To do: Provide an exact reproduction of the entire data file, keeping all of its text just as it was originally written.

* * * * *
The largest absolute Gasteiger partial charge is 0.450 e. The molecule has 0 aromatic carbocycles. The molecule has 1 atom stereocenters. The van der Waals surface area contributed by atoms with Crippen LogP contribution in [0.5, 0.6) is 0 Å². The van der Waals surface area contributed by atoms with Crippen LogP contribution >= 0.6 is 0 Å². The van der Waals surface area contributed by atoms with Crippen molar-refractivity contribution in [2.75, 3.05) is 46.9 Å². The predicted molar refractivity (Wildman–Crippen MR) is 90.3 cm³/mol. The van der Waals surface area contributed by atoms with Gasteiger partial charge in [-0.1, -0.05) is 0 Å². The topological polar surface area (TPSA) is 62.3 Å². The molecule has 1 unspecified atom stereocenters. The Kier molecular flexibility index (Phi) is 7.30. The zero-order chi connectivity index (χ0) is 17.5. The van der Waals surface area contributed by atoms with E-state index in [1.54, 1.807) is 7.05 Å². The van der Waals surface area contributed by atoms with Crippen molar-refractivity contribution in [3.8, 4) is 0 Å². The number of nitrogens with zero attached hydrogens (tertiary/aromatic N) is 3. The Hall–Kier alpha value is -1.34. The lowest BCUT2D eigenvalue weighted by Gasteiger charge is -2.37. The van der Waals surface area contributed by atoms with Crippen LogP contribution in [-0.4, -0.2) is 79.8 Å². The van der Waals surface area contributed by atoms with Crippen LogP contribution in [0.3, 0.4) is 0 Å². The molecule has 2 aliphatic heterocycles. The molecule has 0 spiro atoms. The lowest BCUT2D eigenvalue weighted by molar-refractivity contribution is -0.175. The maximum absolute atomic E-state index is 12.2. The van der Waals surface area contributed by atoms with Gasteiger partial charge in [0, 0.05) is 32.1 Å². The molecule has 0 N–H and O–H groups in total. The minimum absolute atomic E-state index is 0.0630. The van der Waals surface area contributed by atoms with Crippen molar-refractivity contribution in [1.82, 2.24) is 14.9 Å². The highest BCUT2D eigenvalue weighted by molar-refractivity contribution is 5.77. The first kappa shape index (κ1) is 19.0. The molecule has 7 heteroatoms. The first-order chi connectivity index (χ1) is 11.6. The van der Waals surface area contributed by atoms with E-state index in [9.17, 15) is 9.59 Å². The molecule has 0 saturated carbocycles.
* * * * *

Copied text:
The largest absolute Gasteiger partial charge is 0.450 e. The molecule has 0 aromatic carbocycles. The molecule has 1 atom stereocenters. The van der Waals surface area contributed by atoms with Crippen LogP contribution in [0.5, 0.6) is 0 Å². The van der Waals surface area contributed by atoms with Crippen LogP contribution >= 0.6 is 0 Å². The van der Waals surface area contributed by atoms with Crippen molar-refractivity contribution in [2.75, 3.05) is 46.9 Å². The predicted molar refractivity (Wildman–Crippen MR) is 90.3 cm³/mol. The van der Waals surface area contributed by atoms with Gasteiger partial charge in [-0.1, -0.05) is 0 Å². The topological polar surface area (TPSA) is 62.3 Å². The molecule has 1 unspecified atom stereocenters. The Kier molecular flexibility index (Phi) is 7.30. The zero-order chi connectivity index (χ0) is 17.5. The van der Waals surface area contributed by atoms with E-state index in [1.54, 1.807) is 7.05 Å². The van der Waals surface area contributed by atoms with Crippen molar-refractivity contribution in [3.8, 4) is 0 Å². The number of nitrogens with zero attached hydrogens (tertiary/aromatic N) is 3. The Hall–Kier alpha value is -1.34. The lowest BCUT2D eigenvalue weighted by Gasteiger charge is -2.37. The van der Waals surface area contributed by atoms with Crippen LogP contribution in [-0.4, -0.2) is 79.8 Å². The van der Waals surface area contributed by atoms with Crippen LogP contribution in [0.3, 0.4) is 0 Å². The molecule has 2 aliphatic heterocycles. The molecule has 0 spiro atoms. The lowest BCUT2D eigenvalue weighted by molar-refractivity contribution is -0.175. The maximum absolute atomic E-state index is 12.2. The van der Waals surface area contributed by atoms with Gasteiger partial charge in [0, 0.05) is 32.1 Å². The molecule has 0 N–H and O–H groups in total. The minimum absolute atomic E-state index is 0.0630. The van der Waals surface area contributed by atoms with Crippen molar-refractivity contribution in [1.82, 2.24) is 14.9 Å². The highest BCUT2D eigenvalue weighted by molar-refractivity contribution is 5.77. The first kappa shape index (κ1) is 19.0. The molecule has 7 heteroatoms. The first-order chi connectivity index (χ1) is 11.6. The van der Waals surface area contributed by atoms with E-state index in [9.17, 15) is 9.59 Å². The molecule has 0 saturated carbocycles.